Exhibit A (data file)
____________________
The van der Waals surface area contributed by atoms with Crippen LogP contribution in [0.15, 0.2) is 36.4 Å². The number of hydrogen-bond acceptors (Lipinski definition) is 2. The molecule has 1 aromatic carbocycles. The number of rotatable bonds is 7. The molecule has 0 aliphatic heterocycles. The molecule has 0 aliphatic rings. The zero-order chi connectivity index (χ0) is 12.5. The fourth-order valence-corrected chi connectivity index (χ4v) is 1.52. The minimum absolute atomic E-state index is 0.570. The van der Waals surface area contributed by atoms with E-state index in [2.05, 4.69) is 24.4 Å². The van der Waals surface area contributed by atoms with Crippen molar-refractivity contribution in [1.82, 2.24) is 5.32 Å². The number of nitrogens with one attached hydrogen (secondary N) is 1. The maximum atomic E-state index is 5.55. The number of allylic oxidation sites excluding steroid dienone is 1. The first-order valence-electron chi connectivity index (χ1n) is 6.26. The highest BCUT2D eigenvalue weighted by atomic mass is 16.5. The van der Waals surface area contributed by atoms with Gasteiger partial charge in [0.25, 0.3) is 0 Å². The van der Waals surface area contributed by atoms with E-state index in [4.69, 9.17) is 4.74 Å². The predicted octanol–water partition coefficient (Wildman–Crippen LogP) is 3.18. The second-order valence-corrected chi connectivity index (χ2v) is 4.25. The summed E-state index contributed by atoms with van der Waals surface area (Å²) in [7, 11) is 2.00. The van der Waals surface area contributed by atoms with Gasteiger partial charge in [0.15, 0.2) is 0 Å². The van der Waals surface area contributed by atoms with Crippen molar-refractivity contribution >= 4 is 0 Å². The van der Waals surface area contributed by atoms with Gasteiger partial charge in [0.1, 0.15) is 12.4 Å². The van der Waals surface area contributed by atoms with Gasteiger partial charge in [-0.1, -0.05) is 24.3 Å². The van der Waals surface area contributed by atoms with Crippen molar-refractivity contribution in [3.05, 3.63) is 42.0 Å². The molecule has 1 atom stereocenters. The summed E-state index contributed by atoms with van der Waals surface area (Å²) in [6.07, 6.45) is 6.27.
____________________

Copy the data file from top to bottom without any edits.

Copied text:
The van der Waals surface area contributed by atoms with Crippen LogP contribution in [0.15, 0.2) is 36.4 Å². The number of hydrogen-bond acceptors (Lipinski definition) is 2. The molecule has 1 aromatic carbocycles. The number of rotatable bonds is 7. The molecule has 0 aliphatic heterocycles. The molecule has 0 aliphatic rings. The zero-order chi connectivity index (χ0) is 12.5. The fourth-order valence-corrected chi connectivity index (χ4v) is 1.52. The minimum absolute atomic E-state index is 0.570. The van der Waals surface area contributed by atoms with E-state index in [2.05, 4.69) is 24.4 Å². The van der Waals surface area contributed by atoms with Crippen molar-refractivity contribution in [1.82, 2.24) is 5.32 Å². The number of nitrogens with one attached hydrogen (secondary N) is 1. The maximum atomic E-state index is 5.55. The number of allylic oxidation sites excluding steroid dienone is 1. The first-order valence-electron chi connectivity index (χ1n) is 6.26. The highest BCUT2D eigenvalue weighted by atomic mass is 16.5. The van der Waals surface area contributed by atoms with Gasteiger partial charge in [0.25, 0.3) is 0 Å². The van der Waals surface area contributed by atoms with E-state index in [4.69, 9.17) is 4.74 Å². The predicted octanol–water partition coefficient (Wildman–Crippen LogP) is 3.18. The second-order valence-corrected chi connectivity index (χ2v) is 4.25. The summed E-state index contributed by atoms with van der Waals surface area (Å²) in [7, 11) is 2.00. The van der Waals surface area contributed by atoms with Gasteiger partial charge in [0.15, 0.2) is 0 Å². The van der Waals surface area contributed by atoms with Crippen molar-refractivity contribution >= 4 is 0 Å². The van der Waals surface area contributed by atoms with Gasteiger partial charge in [0.1, 0.15) is 12.4 Å². The van der Waals surface area contributed by atoms with Gasteiger partial charge in [-0.1, -0.05) is 24.3 Å². The van der Waals surface area contributed by atoms with Crippen molar-refractivity contribution in [3.05, 3.63) is 42.0 Å². The molecule has 1 atom stereocenters. The summed E-state index contributed by atoms with van der Waals surface area (Å²) in [6.07, 6.45) is 6.27.